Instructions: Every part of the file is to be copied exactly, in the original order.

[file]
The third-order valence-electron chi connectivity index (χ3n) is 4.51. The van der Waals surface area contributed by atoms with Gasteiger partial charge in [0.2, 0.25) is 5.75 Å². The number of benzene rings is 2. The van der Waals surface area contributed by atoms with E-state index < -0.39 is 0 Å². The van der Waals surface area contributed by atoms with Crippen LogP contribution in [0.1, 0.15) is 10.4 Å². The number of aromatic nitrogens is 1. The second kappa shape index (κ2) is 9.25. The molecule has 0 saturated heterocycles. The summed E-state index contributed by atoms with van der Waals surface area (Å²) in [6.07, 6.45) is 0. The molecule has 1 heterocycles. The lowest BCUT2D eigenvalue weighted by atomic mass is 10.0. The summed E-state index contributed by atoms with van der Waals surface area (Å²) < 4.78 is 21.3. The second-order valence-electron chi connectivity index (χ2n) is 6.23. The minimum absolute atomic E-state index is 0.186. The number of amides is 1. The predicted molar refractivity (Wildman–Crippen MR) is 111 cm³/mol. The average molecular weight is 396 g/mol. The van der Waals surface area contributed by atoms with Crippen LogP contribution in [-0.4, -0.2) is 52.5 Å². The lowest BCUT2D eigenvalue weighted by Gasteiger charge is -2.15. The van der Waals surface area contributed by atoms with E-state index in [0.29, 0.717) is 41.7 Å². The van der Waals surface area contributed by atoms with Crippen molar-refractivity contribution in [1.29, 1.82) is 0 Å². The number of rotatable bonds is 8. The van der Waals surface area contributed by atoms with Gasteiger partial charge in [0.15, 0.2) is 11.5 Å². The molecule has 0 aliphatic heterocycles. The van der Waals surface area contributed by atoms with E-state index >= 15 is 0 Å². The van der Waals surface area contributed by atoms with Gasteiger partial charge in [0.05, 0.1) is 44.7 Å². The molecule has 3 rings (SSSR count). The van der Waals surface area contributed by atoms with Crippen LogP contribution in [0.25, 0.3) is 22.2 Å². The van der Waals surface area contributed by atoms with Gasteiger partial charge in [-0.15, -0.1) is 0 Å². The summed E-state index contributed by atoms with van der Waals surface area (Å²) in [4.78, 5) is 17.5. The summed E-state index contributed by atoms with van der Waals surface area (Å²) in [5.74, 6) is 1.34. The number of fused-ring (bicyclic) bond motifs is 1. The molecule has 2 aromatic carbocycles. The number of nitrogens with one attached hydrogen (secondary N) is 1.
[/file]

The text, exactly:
The third-order valence-electron chi connectivity index (χ3n) is 4.51. The van der Waals surface area contributed by atoms with Gasteiger partial charge in [0.2, 0.25) is 5.75 Å². The number of benzene rings is 2. The van der Waals surface area contributed by atoms with E-state index < -0.39 is 0 Å². The van der Waals surface area contributed by atoms with Crippen LogP contribution in [0.1, 0.15) is 10.4 Å². The number of aromatic nitrogens is 1. The second kappa shape index (κ2) is 9.25. The molecule has 0 saturated heterocycles. The summed E-state index contributed by atoms with van der Waals surface area (Å²) in [6.07, 6.45) is 0. The molecule has 1 heterocycles. The lowest BCUT2D eigenvalue weighted by atomic mass is 10.0. The summed E-state index contributed by atoms with van der Waals surface area (Å²) < 4.78 is 21.3. The second-order valence-electron chi connectivity index (χ2n) is 6.23. The minimum absolute atomic E-state index is 0.186. The number of amides is 1. The predicted molar refractivity (Wildman–Crippen MR) is 111 cm³/mol. The average molecular weight is 396 g/mol. The van der Waals surface area contributed by atoms with Crippen LogP contribution in [-0.4, -0.2) is 52.5 Å². The lowest BCUT2D eigenvalue weighted by Gasteiger charge is -2.15. The van der Waals surface area contributed by atoms with E-state index in [0.29, 0.717) is 41.7 Å². The van der Waals surface area contributed by atoms with Crippen molar-refractivity contribution in [1.29, 1.82) is 0 Å². The number of rotatable bonds is 8. The van der Waals surface area contributed by atoms with Gasteiger partial charge in [0.15, 0.2) is 11.5 Å². The molecule has 0 aliphatic heterocycles. The van der Waals surface area contributed by atoms with E-state index >= 15 is 0 Å². The van der Waals surface area contributed by atoms with Gasteiger partial charge in [0.05, 0.1) is 44.7 Å². The molecule has 3 rings (SSSR count). The van der Waals surface area contributed by atoms with Crippen LogP contribution in [0.25, 0.3) is 22.2 Å². The van der Waals surface area contributed by atoms with Gasteiger partial charge in [-0.15, -0.1) is 0 Å². The summed E-state index contributed by atoms with van der Waals surface area (Å²) in [4.78, 5) is 17.5. The summed E-state index contributed by atoms with van der Waals surface area (Å²) in [5.74, 6) is 1.34. The number of fused-ring (bicyclic) bond motifs is 1. The molecule has 2 aromatic carbocycles. The number of nitrogens with one attached hydrogen (secondary N) is 1.